I don't think you should worry about going through the proper channels. Bypass this guy if you can, by asking the head directly if you can set up a meeting with DS's new teacher. And make sure you ask his current teacher to do a proper handover as well. She may well be assuming the HOI will do it, but clearly he won't.

chegirl Fri 05-Jun-09 20:54:33

Cory dont you just hate the having to tell and re-tell? I feel like I am trying to prove something or making out my DS is 'special'.

I had to explain on the hop about DS's reaction to new school term. He got v.distressed at being left (he still checks that I am going to pick him up at the end of the day}. Teacher 'he was very upset, much more than I would expect', Me 'do you know he is adopted?' Teacher (with blank look) 'Well isnt it nice he has a lovely home with you now?' <sound of point whizzing over head>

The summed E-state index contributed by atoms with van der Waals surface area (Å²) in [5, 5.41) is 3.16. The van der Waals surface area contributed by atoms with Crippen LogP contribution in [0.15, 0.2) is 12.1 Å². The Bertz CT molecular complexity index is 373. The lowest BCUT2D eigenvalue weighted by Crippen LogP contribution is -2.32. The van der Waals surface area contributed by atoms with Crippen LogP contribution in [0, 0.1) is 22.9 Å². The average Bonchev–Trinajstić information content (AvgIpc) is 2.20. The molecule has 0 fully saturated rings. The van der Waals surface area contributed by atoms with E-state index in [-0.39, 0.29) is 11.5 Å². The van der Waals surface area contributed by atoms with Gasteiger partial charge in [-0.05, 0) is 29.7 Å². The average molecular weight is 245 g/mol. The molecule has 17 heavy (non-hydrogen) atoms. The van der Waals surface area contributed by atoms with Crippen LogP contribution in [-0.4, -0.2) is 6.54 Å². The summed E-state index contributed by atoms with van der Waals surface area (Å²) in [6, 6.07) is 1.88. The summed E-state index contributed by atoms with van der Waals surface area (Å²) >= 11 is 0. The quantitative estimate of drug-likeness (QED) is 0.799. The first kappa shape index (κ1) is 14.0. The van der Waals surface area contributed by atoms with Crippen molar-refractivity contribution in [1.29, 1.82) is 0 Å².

She turned out to be a great teacher once she understood issues. But why did it have to happen in such a disjointed, awkward way!

smudgethepuppydog Fri 05-Jun-09 21:41:51

Could you set him up a Communication Passport? We use them a lot with our children in the school I work in mainly to help new/supply staff, basically they are a little booklet (we use A5 size paper) the booklet carries all the important info in a simple form. The first page is usually along the lines of 'All about me...my name is xxxxxx, I like to be called xxxxxxx. I live with xxxxxxx, yyyyyyy and zzzzzzz. I have 1/2/3/11,000,000 pets.' We the go on to give important info on medical/educationla/dietary needs, situations that may cause stress, things that may help to calm etc etc.